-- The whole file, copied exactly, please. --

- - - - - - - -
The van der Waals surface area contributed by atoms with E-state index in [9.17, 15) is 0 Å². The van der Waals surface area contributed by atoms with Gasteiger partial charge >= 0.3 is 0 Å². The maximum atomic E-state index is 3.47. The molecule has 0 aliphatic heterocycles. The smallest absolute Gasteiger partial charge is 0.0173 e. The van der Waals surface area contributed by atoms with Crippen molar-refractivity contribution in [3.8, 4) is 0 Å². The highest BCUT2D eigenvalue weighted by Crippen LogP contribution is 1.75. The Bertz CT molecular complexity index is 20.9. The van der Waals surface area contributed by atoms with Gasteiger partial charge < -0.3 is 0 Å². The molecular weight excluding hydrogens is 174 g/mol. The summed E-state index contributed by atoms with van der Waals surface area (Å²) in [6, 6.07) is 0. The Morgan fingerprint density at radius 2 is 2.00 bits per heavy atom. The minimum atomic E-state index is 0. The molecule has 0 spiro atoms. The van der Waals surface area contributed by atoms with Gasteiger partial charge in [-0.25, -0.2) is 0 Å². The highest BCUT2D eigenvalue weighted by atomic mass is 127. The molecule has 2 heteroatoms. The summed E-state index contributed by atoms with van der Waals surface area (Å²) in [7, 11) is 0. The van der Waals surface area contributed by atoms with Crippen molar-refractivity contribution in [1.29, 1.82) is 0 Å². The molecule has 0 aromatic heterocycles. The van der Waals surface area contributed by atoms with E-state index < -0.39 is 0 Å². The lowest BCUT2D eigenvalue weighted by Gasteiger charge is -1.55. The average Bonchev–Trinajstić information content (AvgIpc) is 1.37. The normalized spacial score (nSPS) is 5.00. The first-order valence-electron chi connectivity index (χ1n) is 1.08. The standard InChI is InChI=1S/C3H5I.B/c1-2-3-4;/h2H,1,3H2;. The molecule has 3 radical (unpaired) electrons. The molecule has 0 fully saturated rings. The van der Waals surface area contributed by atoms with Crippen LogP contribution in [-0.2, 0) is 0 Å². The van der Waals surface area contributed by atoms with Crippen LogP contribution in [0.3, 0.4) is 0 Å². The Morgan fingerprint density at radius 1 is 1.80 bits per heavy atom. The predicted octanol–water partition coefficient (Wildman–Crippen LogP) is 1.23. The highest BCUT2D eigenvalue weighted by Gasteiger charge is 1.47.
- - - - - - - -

The van der Waals surface area contributed by atoms with E-state index in [9.17, 15) is 0 Å². The van der Waals surface area contributed by atoms with Gasteiger partial charge >= 0.3 is 0 Å². The maximum atomic E-state index is 3.47. The molecule has 0 aliphatic heterocycles. The smallest absolute Gasteiger partial charge is 0.0173 e. The van der Waals surface area contributed by atoms with Crippen molar-refractivity contribution in [3.8, 4) is 0 Å². The highest BCUT2D eigenvalue weighted by Crippen LogP contribution is 1.75. The Bertz CT molecular complexity index is 20.9. The van der Waals surface area contributed by atoms with Gasteiger partial charge < -0.3 is 0 Å². The molecular weight excluding hydrogens is 174 g/mol. The summed E-state index contributed by atoms with van der Waals surface area (Å²) in [6, 6.07) is 0. The Morgan fingerprint density at radius 2 is 2.00 bits per heavy atom. The minimum atomic E-state index is 0. The molecule has 0 spiro atoms. The van der Waals surface area contributed by atoms with Gasteiger partial charge in [-0.25, -0.2) is 0 Å². The highest BCUT2D eigenvalue weighted by atomic mass is 127. The molecule has 2 heteroatoms. The summed E-state index contributed by atoms with van der Waals surface area (Å²) in [7, 11) is 0. The van der Waals surface area contributed by atoms with Crippen molar-refractivity contribution in [1.29, 1.82) is 0 Å². The molecule has 0 aromatic heterocycles. The van der Waals surface area contributed by atoms with E-state index < -0.39 is 0 Å². The lowest BCUT2D eigenvalue weighted by Gasteiger charge is -1.55. The average Bonchev–Trinajstić information content (AvgIpc) is 1.37. The normalized spacial score (nSPS) is 5.00. The first-order valence-electron chi connectivity index (χ1n) is 1.08. The standard InChI is InChI=1S/C3H5I.B/c1-2-3-4;/h2H,1,3H2;. The molecule has 3 radical (unpaired) electrons. The molecule has 0 fully saturated rings. The van der Waals surface area contributed by atoms with Crippen LogP contribution in [-0.2, 0) is 0 Å². The van der Waals surface area contributed by atoms with Crippen LogP contribution in [0.3, 0.4) is 0 Å². The Morgan fingerprint density at radius 1 is 1.80 bits per heavy atom. The predicted octanol–water partition coefficient (Wildman–Crippen LogP) is 1.23. The highest BCUT2D eigenvalue weighted by Gasteiger charge is 1.47.